After a Strong Q3, When Will it be Time to Talk About Netflix as a Cord-Cutting Catalyst?Monday, October 21, 2013, 7:06 PM ET|Posted by Will Richmond
Netflix now has over 40 million global subscribers, including over 31 million is the U.S. alone, after reporting strong Q3 2013 results. Domestically, Netflix now has more subscribers than the biggest pay-TV operator (Comcast) and the biggest premium cable network (HBO).
Every research report I've seen continues to verify that to date Netflix is NOT driving cord-cutting (which is relatively small anyway). Still I can't help but ask the question in light of the company's renewed momentum: though it's fully justifiable to consider Netflix as an augment to pay-TV service today, is it fair to continue thinking of it that way forever? In other words, could a very different Netflix - as it might look, say, 3 years from now - become more of a substitute for pay-TV service for certain people?
Consider how significantly Netflix has changed in the past couple of years and how it will continue to change in the next few. Netflix has a strong catalog of popular TV shows and an emerging group of originals that have made it the primary driver of binge-viewing, a whole new model of consumption. Its originals are poised to get stronger going forward. Netflix said it will double its investment in 2014 (though still remain less than 10% of overall content spend), with second seasons of original shows like House of Cards, Orange is the New Black, Derek and Hemlock Grove coming alongside brand-new ones.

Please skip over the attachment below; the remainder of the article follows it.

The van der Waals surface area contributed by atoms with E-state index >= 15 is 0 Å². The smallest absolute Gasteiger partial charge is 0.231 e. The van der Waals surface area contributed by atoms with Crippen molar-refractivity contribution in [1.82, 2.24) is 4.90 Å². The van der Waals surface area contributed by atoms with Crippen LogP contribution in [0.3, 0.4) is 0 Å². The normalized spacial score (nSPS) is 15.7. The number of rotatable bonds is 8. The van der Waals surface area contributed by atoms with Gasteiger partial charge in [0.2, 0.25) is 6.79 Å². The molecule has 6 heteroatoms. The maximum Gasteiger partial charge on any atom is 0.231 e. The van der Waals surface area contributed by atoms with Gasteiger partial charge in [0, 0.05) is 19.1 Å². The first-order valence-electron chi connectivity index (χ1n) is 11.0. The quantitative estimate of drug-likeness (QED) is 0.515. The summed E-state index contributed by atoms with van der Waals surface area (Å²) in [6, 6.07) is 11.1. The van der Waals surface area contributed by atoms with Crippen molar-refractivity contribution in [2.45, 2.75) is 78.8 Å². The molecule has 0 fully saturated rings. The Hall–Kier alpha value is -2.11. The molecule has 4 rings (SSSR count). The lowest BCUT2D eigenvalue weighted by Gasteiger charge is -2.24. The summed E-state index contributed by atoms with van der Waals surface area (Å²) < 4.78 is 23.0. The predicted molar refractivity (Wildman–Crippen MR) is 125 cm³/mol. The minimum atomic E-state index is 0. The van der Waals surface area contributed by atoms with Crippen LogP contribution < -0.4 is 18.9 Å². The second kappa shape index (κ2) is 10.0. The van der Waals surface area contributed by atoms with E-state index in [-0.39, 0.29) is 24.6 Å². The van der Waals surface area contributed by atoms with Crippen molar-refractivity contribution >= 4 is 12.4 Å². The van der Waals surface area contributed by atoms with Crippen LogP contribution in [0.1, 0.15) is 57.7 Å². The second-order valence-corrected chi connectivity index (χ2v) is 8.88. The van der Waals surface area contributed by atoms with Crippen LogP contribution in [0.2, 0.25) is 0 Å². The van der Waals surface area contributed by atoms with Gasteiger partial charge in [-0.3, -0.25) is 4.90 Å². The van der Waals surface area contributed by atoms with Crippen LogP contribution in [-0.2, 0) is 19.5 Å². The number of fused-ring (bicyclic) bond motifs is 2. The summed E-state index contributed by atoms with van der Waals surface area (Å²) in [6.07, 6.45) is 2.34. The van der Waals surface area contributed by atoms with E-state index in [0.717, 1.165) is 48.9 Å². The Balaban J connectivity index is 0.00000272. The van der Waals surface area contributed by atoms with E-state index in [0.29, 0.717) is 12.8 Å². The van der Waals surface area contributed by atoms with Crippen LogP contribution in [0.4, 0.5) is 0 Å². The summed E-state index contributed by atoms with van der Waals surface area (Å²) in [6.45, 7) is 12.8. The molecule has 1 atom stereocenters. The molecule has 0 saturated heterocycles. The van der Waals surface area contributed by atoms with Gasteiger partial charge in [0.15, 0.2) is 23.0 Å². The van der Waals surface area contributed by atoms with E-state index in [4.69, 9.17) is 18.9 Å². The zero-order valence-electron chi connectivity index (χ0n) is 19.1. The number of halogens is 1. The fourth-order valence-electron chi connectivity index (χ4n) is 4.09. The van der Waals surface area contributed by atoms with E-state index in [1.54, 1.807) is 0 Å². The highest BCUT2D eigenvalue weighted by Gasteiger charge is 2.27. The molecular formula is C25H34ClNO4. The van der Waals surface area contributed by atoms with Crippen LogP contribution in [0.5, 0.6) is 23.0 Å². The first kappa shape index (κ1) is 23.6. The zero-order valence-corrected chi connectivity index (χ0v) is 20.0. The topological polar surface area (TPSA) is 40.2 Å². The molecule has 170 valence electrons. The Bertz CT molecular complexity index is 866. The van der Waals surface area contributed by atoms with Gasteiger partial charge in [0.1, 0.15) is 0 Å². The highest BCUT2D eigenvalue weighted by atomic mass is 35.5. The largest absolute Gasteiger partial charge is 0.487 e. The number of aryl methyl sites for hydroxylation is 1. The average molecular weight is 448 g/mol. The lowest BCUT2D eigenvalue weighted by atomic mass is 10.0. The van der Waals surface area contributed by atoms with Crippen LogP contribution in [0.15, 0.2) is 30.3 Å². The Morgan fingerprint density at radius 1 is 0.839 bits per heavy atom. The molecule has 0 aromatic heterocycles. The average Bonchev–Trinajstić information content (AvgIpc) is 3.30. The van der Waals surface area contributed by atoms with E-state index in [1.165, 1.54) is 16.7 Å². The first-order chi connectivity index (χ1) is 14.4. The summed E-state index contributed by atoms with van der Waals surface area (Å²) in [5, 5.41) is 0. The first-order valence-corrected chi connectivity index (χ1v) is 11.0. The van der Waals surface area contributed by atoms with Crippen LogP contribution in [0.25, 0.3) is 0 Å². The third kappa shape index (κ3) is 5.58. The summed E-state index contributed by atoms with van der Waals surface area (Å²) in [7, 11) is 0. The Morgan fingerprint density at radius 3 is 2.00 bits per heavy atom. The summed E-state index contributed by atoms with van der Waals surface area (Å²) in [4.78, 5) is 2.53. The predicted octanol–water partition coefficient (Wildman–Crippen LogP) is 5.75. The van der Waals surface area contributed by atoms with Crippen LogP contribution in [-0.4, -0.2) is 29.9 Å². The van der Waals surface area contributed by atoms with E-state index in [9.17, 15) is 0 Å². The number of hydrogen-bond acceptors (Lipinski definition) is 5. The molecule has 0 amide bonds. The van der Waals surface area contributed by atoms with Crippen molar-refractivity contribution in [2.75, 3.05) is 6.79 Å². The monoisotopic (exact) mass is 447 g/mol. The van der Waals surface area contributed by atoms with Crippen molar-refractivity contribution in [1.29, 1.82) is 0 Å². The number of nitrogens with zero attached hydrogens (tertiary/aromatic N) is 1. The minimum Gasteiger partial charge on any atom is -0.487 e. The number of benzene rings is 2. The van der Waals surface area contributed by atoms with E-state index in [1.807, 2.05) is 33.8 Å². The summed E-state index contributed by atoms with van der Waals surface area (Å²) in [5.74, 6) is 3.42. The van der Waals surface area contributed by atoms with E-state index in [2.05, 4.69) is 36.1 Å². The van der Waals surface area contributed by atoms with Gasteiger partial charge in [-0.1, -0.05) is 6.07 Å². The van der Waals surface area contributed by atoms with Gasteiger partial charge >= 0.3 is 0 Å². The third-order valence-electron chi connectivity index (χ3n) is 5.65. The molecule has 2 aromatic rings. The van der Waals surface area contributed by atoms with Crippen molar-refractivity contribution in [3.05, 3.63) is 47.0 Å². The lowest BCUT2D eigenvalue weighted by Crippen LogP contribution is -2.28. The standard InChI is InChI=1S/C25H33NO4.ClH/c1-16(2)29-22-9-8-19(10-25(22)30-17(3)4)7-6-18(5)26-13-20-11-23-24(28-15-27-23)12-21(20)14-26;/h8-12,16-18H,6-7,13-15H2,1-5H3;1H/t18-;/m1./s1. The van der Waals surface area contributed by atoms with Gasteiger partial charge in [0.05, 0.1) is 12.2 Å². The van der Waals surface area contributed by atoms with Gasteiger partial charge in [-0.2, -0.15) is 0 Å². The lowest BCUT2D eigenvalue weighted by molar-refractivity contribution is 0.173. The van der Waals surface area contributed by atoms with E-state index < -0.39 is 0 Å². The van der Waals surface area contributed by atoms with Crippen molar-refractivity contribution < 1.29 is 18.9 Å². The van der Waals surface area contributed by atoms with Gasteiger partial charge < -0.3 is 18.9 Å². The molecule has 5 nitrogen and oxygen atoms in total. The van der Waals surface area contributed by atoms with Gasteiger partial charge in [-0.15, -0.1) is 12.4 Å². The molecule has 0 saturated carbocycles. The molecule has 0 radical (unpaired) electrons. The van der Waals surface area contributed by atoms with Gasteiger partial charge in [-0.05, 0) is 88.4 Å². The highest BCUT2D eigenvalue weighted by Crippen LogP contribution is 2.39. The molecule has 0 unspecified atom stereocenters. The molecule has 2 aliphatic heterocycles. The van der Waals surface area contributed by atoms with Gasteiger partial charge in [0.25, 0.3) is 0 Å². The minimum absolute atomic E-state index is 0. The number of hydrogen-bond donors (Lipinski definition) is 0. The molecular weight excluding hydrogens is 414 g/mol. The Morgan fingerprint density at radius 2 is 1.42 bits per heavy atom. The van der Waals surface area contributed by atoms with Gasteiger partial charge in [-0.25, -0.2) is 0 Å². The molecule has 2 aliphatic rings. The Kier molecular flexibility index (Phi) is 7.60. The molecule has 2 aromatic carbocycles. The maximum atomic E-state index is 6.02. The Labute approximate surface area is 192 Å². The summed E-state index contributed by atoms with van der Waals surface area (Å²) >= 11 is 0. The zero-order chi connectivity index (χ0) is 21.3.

As Netflix's originals grow, its value proposition keeps broadening from "watch library content here" to "also watch our great new programs." That's more like HBO's value prop. So ask yourself this question: if HBO were available today without having to first buy-through an expensive bundle of ad-supported cable channels, would it drive any cord-cutting? I think the answer is "yes" - primarily for a segment of viewers that are strictly entertainment-centric and wouldn't mind giving up live sports that are only available on pay-TV (in fact I think the damage that potential cord-cutting would do to Turner cable networks, HBO's sister company in the Time Warner fold, is one very strong reason HBO is so reluctant to go direct to consumer).
Now think of Netflix in this context, 3 years from now, with say 20 originals in its portfolio, some in seasons 3, 4, 5 or 6, with loyal viewers hooked. There are a finite number of hours in a day. As these Netflix loyalists begin to realize how much of their viewing time is now spent on Netflix vs. on pay-TV (which costs them 10x per month as much as Netflix), don't you think some of them (especially price-sensitive and younger ones) will start to realize that they can live on Netflix alone (or maybe combined with some other online video, and/or broadcast TV reception)? Then there's the younger "cord-nevers" that were never pay-TV subscribers in the first place. They grew up on a Netflix diet and are fully satisfied with it and other online sources - how likely are they to become pay-TV subscribers?
Netflix has done a brilliant job of continually hammering home the point that it is not a cord-cutting service, a beneficial positioning since its essential for it to have amicable relations with Hollywood to continue licensing hit programs. But the looming question is how long will this positioning be supported by market reality?
As Netflix gets stronger and stronger, the question of whether Netflix morphs into a bona fide pay-TV substitute for some segment of today's pay-TV subscribers (or would-be subscribers) is going to become more and more pressing.